Chris: I hate it when my spleen does my thinking for me.

Joel: Or, you can afford to pay for it?

Dennis: See, at that time, you’re past your sexual peak. That’s when true love really appears. Why do you think old people have been married for so long?

Joel: Well, old couples may be a thing of the past, thanks to America’s 50-percent divorce rate.

Chris: I think that whole thing is bogus, though. Half of marriages fail, maybe, but it seems like there are plenty of happy married people out there.

Dennis: Like your mom?

Chris: Well, I guess you’d know better than I would, Dennis — See? By pre-empting you insulting my mom, I win … I think.

Joel: Why does everything have to be a competition with you? Is this what your marriage is going to be like?

Chris: I’m a goals-driven individual. Just read my résumé.

Dennis: Yeah, remember Klimas at the wedding reception —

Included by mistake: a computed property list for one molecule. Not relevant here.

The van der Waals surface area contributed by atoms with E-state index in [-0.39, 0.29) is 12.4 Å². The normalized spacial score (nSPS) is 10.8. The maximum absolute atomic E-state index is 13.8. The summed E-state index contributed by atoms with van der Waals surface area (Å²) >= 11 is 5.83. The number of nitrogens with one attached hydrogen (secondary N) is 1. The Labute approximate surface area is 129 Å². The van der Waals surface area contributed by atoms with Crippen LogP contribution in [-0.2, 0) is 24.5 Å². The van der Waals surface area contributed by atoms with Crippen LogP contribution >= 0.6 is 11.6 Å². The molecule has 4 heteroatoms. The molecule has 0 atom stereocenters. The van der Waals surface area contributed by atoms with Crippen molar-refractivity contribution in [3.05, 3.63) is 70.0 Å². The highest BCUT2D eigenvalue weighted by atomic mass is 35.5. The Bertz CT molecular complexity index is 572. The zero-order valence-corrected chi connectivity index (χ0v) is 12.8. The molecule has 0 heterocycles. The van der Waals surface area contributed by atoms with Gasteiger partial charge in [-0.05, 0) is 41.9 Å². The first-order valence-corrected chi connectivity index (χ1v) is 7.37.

Joel: When he shoved over everyone to catch the bouquet? He was an animal.

Chris: What can I say? My biological clock’s ticking here.

Dennis: And when he said he could scarf down more chocolate mice than we could?

Joel: That’s because he’s also heartless. Heartless and cold.

Chris: That’s also on my résumé.

Our Ideal Weddings

Joel: My ideal wedding will involve entertaining the audience. Sure, it’s supposed to be the bride’s day, but that’s no reason to bore people. I’m picturing sword fights and rope-swinging action … the only thing people will be crying about at my wedding is crying for more.

Chris: Ah, Joel, always the exhibitionist.

Dennis: I’m going to get married on Halloween. Everyone will dress up in costume, and there will be hot spiced cider. Instead of a limo there will be a hearse … ladies, write me at

Joel: Think of the comic shenanigans when you lean over to unmask the bride after exchanging vows … and slowly remove her mask, only to discover it’s —